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Bundling subscriptions can allow companies to build brand loyalty, and give customers more bang for their buck.
Last week Apple launched ‘Apple One’, a monthly subscription that bundles an assortment of services into one monthly payment. The subscription is divided into three price tiers; the most luxurious of which includes Apple Music Family, Apple TV, Apple Arcade, Apple News+, Apple Fitness+, and 2TB of iCloud storage. Buying each individual subscription separately would cost US customers $54.94 a month; the $29.95 price tag of the Premier Apple One bundle represents a $24.99 or 45% saving. By bundling popular subscriptions, such as Apple Music and iCloud, with newer or less familiar services Apple can promote new products and generate more revenue whilst still providing customers a bargain. For the ‘Individual’ and ‘Family’ tiers customers will save $6-8 or 29%, compared to the standalone cost of each subscription.
Bundling subscriptions takes much of the hassle out of the inevitable avalanche of payments and services to keep on top of in modern life. Now that everyone has a subscription for everything, those small monthly payments can add up to quite a hefty sum. The convenience of the digitalized subscription economy’s automated payment systems is mitigated somewhat when there are dozens of services that require up-to-date personal information and correct billing information.
Streamlining multiple services into a single product also means that Apple is even more of a major player in the subscription game, as Apple One can be considered a viable competitor to Amazon Prime and the omnipresent Netflix. The Verge notes that Apple One is a ‘big win’ for Apple’s over-the-top streaming service, Apple TV. Apple has never released metrics for Apple TV, but up until now it has not had the cultural cache of juggernauts like Netflix despite steadily producing critically acclaimed original content, like The Morning Show and Ted Lasso.
The bundle will also make Apple’s well-established music streaming service, Apple Music, a more appealing option in a saturated, competitive market. Apple Music’s major rival, Spotify, is currently limited to music and podcasts, and is therefore unable to package its music streaming service with other products. Indeed, Apple’s launch of a subscription bundle similar to the eclectic assortment of services available with an Amazon Prime subscription is a direct threat to media subscription services that rely on a single flagship product, and are unable to provide a diverse ‘bundle’ of subscriptions.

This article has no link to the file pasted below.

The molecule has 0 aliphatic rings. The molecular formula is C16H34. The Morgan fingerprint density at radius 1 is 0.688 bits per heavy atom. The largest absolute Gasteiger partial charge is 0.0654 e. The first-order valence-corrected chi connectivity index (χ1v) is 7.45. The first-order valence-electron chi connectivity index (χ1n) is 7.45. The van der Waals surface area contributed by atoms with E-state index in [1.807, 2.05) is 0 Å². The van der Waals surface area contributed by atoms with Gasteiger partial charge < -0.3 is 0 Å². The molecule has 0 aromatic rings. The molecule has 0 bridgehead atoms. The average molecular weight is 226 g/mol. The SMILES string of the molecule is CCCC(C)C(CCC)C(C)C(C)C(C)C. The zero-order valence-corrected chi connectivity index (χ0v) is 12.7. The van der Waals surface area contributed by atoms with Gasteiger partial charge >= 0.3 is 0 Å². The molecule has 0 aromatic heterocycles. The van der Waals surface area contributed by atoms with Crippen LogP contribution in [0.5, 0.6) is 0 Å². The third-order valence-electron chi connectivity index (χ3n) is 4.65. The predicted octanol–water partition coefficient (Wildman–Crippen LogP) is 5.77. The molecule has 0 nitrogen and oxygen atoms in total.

Apple One may prove to be Apple innovation’s sleeper hit. On the surface, there appears to be nothing too revolutionary about bundling existing services into a new subscription, but Apple One is significant beyond the savings Apple devotees are set to make. By bundling together a diverse range of services and tailoring bundles to multiple price points, Apple finally has a product that can rival other subscription bundles, like Amazon Prime, and get a leg over services like Netflix and Spotify, which loom large in their respective sectors but lack the broad infrastructure of Apple’s ecosystem.
However, it is notable that a key element of said ecosystem has been left out of Apple One’s bundle - the hardware. Apple’s lineup of iPhones, iPads, Apple Watches, and Mac computers have remained steadily popular for decades, and are essential for the Apple One experience. Yet consumers will have to fork out hundreds of dollars on hardware in addition to paying for a subscription, a clunky footnote on an otherwise streamlined process. With Apple’s established subscription services and a comprehensive catalogue of computer hardware, one cannot help but wonder if this was a missed opportunity, or if a hardware and software subscription bundle is soon on the way.